After June 2005, several studies have assessed the safety of monitoring neonates at risk for EOS with serial physical examinations: this approach resulted in less laboratory exams and antibiotics exposure without missing any case of EOS [21,22,23].
In December 2012 the Kaiser Permanente EOS calculator has been developed with the purpose of avoiding antibiotic overtreatment . The EOS calculator is based on a multivariate predictive risk model which allows clinicians to estimate a newborn’s individual risk for EOS given objective maternal risk factors and the infant’s clinical presentation . This model permits to overcome some disadvantages of the CDC algorithm, such as the dichotomization of the continuous variables and the inclusion of maternal chorioamnionitis (CAM) as an impactful risk factor for starting antibiotic therapy . A vast majority of studies about the EOS calculator demonstrates its efficacy in reducing antibiotic overtreatment, laboratory testing, painful procedures and NICU admission with increased opportunities for mother-child bonding and breastfeeding (Table 1) [11, 25,26,27,28,29,30,31,32,33,34,35,36,37,38,39,40,41,42,43,44,45,46,47,48,49,50].
The objective of our study was to compare the administration of antibiotics based on our local EOS guidelines derived from current evidence with the calculator’s recommendations in neonates born at ≥34 weeks’ GA.
This was a single-center retrospective study from 1st January 2018 to 31st December 2018 conducted in the Division of Neonatology at Santa Chiara Hospital (Pisa, Italy). The parents of all subjects signed a written consent form and the study was approved by the ethics committee of the Meyer Children’s Hospital of Florence. Based on our local guidelines, neonates born at ≥34 weeks’ GA are divided into three categories (high, medium and low EOS risk) as shown in Table 2, and managed as shown in Table 3.
Neonates born at ≥34 weeks’ GA during the study period at our institution were identified using admission logs. Thus, we retrospectively reviewed maternal and neonatal charts and collected data for input into the EOS calculator. We also collected data about other risk factors for EOS, mode of delivery, duration of labor, presence and type of clinical indicators of EOS with the time in which they appeared, relevant laboratory results, type and duration of antibiotic therapy. These data were obtained in order to verify physicians’ compliance with our local guidelines and the correct classification of medium- and high-risk patients into non-septic patients, patients with culture-positive EOS and patients with culture-negative EOS. Thus, we calculated both culture-positive EOS and culture-negative EOS plus culture-positive EOS incidence rates at our institution during the study period. No cases of culture-positive EOS were observed among the study population; 4 cases of culture-negative EOS were reported among inborn infants ≥34 weeks’ GA. All 4 patients with culture-negative EOS had no risk factors for EOS and were medium-risk patients ≥37 weeks’ GA with one or two clinical signs of EOS within the first 12 h of life. They all presented simultaneous increase of both CRP and PCT at the onset of symptoms or increase of PCT at the onset of symptoms followed by an increase of CRP. Thus, the incidence of culture-negative EOS plus culture-positive EOS among inborn infants ≥34 weeks’ GA during the study period was 2.4/1000 live births. Thereafter, misclassified patients have been excluded from the study (Fig. 1). We then classified each patient as well appearing, equivocal, or with clinical illness as specified on the Kaiser Permanente website (https://neonatalsepsiscalculator.kaiserpermanente.org). Each patient’s EOS risk and subsequent management recommendation were determined using the EOS calculator with culture-positive EOS incidence rate (approximated at 0.1/1000 live births); we also re-calculated EOS risk and management recommendation for each patient based on culture-negative EOS plus culture-positive EOS incidence rate (approximated at 2/1000 live births). Possible management recommendations were as follows: 1) No culture, no antibiotics, routine vitals; 2) No culture, no antibiotics, vitals every 4 h for 24 h; 3) Blood culture, vitals every 4 h for 24 h; 4) Strongly consider starting empiric antibiotics, vitals per NICU; 5) Empiric antibiotics, vitals per NICU. We recorded all management recommendations and classified them into 2 categories, as shown in Table 4.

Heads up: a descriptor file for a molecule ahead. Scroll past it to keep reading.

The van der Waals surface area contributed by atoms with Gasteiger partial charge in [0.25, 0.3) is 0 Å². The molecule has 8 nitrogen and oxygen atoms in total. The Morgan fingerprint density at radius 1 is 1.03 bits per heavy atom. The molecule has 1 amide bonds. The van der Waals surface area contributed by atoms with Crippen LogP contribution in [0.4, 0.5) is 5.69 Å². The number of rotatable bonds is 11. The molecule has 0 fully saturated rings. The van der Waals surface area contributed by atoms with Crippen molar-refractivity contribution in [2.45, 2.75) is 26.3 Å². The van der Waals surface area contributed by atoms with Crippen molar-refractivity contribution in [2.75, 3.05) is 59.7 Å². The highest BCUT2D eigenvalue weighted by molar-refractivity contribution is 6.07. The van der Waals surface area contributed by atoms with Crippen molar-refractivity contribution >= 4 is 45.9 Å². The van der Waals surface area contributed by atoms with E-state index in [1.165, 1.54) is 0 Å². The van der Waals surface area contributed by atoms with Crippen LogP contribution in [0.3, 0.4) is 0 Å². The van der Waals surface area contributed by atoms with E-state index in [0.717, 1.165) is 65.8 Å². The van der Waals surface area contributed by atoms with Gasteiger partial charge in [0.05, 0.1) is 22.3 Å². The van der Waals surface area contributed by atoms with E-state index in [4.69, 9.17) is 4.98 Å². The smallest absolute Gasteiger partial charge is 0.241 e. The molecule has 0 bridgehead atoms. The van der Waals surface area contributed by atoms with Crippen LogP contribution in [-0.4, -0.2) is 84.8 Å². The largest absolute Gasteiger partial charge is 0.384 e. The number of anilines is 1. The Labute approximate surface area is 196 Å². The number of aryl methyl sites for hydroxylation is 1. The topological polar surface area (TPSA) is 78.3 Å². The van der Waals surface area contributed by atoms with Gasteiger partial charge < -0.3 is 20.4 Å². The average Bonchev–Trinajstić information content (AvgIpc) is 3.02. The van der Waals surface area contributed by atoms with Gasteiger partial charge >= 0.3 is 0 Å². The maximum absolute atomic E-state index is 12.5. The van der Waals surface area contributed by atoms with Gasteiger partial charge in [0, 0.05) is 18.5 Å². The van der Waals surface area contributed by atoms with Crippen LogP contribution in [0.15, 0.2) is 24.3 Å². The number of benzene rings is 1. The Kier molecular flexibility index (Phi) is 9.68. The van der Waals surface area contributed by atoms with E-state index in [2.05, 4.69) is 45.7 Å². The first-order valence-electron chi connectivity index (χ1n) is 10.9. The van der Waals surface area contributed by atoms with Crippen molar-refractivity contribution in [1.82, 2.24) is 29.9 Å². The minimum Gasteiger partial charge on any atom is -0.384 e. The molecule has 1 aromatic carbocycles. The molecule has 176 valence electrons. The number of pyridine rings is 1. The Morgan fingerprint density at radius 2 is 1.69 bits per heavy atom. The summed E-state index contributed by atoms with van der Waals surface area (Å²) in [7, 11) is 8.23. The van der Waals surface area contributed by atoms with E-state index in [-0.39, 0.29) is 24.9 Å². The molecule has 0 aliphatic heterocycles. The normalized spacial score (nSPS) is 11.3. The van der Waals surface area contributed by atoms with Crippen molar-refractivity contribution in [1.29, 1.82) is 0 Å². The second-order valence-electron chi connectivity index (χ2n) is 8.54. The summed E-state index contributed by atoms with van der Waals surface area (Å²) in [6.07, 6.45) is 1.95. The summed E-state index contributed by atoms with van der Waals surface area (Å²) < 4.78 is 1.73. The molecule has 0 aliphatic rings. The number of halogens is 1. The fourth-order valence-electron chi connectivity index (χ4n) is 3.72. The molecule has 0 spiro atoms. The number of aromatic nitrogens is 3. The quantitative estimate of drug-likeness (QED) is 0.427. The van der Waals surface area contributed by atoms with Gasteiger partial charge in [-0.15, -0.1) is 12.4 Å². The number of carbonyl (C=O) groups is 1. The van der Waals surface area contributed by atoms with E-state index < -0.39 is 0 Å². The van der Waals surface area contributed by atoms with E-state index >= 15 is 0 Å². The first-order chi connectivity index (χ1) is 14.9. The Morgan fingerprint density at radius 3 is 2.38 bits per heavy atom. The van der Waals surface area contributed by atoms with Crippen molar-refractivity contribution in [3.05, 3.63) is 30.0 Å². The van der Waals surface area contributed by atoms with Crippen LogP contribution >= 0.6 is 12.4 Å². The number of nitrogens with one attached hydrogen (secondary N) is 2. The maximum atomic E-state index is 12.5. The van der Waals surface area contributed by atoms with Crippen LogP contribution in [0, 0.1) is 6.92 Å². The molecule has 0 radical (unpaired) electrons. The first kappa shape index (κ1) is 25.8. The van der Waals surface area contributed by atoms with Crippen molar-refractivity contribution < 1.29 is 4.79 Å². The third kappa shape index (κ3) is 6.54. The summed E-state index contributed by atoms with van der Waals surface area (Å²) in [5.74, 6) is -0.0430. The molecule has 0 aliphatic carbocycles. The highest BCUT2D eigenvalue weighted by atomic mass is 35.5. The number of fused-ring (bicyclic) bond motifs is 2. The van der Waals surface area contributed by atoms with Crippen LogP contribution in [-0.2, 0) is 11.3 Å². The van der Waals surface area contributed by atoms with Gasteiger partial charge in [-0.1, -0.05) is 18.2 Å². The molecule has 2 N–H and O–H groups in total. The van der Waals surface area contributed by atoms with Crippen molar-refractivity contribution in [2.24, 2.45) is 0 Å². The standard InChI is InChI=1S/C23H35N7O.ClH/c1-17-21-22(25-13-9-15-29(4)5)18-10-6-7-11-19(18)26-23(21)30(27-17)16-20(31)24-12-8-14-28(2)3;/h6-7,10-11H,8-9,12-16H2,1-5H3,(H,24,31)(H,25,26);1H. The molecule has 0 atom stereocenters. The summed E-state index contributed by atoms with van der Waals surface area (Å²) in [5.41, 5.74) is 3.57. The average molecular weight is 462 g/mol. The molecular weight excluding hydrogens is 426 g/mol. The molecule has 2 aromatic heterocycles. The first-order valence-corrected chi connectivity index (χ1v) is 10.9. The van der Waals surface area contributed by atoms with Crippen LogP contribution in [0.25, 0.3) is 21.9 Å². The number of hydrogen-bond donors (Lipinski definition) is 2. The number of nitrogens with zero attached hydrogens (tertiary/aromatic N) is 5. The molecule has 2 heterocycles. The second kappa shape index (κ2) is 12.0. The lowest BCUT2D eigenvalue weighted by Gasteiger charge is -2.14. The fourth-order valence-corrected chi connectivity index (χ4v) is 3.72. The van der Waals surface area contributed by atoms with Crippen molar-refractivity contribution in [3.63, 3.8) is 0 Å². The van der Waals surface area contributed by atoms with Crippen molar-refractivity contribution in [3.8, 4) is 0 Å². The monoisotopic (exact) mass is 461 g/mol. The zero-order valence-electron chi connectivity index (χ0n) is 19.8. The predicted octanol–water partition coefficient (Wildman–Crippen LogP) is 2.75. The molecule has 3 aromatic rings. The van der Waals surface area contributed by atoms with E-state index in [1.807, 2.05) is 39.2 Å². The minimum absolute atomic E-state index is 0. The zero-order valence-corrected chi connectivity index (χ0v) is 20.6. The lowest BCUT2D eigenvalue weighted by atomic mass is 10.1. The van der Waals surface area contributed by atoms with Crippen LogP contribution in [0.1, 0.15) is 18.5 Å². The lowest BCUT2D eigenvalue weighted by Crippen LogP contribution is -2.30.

For each study group, we compared the number of patients for which antibiotics would have been needed, based on EOS calculator, and the number of the same patients we treated with antibiotics during the study period. Data were collected into a designated database. We therefore used R Software version 3.6.2 for statistical evaluations; comparisons between the groups were performed using McNemar’s test for paired nominal data and statistical significance was set at p < 0.05. Post-hoc power analysis was carried out to evaluate the sample sizes.